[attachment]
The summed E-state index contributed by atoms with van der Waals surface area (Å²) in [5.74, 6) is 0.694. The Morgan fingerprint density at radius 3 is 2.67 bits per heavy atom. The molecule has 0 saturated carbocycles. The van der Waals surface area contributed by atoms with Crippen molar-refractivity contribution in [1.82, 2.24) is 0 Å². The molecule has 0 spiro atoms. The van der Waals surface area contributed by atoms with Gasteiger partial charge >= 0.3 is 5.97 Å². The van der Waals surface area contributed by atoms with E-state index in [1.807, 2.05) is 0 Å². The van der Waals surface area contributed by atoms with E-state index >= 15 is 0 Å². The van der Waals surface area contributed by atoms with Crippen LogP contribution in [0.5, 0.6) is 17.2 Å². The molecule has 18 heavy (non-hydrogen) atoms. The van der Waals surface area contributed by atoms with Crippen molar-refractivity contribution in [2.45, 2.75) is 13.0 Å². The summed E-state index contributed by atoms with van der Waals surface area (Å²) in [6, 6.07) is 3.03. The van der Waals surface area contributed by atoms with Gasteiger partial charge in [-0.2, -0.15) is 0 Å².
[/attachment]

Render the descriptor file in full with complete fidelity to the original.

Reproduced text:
The summed E-state index contributed by atoms with van der Waals surface area (Å²) in [5.74, 6) is 0.694. The Morgan fingerprint density at radius 3 is 2.67 bits per heavy atom. The molecule has 0 saturated carbocycles. The van der Waals surface area contributed by atoms with Crippen molar-refractivity contribution in [1.82, 2.24) is 0 Å². The molecule has 0 spiro atoms. The van der Waals surface area contributed by atoms with Gasteiger partial charge >= 0.3 is 5.97 Å². The van der Waals surface area contributed by atoms with E-state index in [1.807, 2.05) is 0 Å². The van der Waals surface area contributed by atoms with E-state index >= 15 is 0 Å². The van der Waals surface area contributed by atoms with Crippen LogP contribution in [0.5, 0.6) is 17.2 Å². The molecule has 18 heavy (non-hydrogen) atoms. The van der Waals surface area contributed by atoms with Crippen molar-refractivity contribution in [2.45, 2.75) is 13.0 Å². The summed E-state index contributed by atoms with van der Waals surface area (Å²) in [6, 6.07) is 3.03. The van der Waals surface area contributed by atoms with Gasteiger partial charge in [-0.2, -0.15) is 0 Å².